“They said to us, ‘This looks like polycystic kidney disease,’ and he explained to us what PKD was, that our baby had kidneys that were enlarged and cystic and that if Owen had it, then there was a pretty good chance that I had it as well.”
I didn’t know anything about PKD before our diagnosis. I was 32 weeks pregnant and got in a little fender bender, and my doctor said let’s do an ultrasound just to make sure that everything is okay. So, the tech was looking and looking, and then she said I’m having a hard time seeing something, let me go get someone else, and the next person kind of said the same and brought our doctor in, and we immediately felt like this is not good news, and our doctor told us that they could see that Owen’s kidneys were cystic and that they were larger than they should be.
My OB sent us to see a specialist that same day, and after an ultrasound they said to us, “This looks like polycystic kidney disease,” and he explained to us what PKD was, that our baby had kidneys that were enlarged and cystic and that if Owen had it, then there was a pretty good chance that I had it as well. So, then we met with a genetic counselor, and we laid out our family tree, but we don’t have any history of kidney disease in our family. So, as far as we know, I’m the first in my family to be diagnosed with PKD.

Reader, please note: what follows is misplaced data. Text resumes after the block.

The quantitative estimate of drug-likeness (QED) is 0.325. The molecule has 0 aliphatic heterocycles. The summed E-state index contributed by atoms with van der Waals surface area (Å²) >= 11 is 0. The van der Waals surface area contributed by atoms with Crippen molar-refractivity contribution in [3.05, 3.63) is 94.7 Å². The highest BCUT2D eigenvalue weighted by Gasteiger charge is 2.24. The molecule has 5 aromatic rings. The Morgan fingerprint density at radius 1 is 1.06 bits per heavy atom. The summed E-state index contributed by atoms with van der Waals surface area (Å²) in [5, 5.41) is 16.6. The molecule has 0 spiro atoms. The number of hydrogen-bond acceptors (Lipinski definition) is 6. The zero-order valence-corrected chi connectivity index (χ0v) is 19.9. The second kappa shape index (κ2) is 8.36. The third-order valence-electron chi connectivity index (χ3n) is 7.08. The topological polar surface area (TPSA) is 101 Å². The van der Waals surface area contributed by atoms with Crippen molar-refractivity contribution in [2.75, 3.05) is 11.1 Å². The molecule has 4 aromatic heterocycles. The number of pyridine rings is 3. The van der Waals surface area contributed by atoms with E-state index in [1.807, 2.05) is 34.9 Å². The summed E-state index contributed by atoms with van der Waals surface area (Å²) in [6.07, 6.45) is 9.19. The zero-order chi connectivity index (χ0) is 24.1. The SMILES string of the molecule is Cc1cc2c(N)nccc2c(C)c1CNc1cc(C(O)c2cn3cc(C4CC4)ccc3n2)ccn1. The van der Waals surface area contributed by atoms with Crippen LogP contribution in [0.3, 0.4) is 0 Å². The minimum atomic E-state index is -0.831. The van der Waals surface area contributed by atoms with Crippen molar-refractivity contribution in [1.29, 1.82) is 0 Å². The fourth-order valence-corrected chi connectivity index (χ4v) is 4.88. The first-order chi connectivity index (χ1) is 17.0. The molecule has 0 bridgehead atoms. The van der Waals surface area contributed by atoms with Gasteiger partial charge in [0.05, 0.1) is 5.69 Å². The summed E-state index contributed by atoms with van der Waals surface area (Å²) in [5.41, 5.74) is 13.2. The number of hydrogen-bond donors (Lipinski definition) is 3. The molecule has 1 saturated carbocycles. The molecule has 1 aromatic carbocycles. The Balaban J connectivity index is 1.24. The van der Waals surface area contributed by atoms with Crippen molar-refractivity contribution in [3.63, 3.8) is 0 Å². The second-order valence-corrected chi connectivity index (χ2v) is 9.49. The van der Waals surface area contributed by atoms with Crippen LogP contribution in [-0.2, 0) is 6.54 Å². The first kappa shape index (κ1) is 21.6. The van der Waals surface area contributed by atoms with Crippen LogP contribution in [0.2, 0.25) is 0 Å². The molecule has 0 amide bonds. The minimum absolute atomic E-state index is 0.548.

Once we understood that this was something that Owen had and that this was something that I had, we were in that fearful place of still not knowing how he would be when he was born, if he was going to survive, if his kidneys were going to be functioning well. None of that was something they could tell us from looking at an ultrasound.
He had a lot of fluid around him still, which was good. They told us that was a good indicator, but other than that, we really didn’t know and thinking forward, we were in a place of thinking that we could lose him, and that was really scary.
So, we had a lot of very scary things that we just didn’t have any answers to until Owen was born and comes out, and Owen’s a great-looking baby boy.
So, that had a huge amount of relief for us, and then obviously, needed to get his blood pressure under control, needed to assess his kidney function, things like that, which was a lot of urinalyses evaluations, and I think it was four or five days in the neonatal intensive care unit, and we were able to bring him home.
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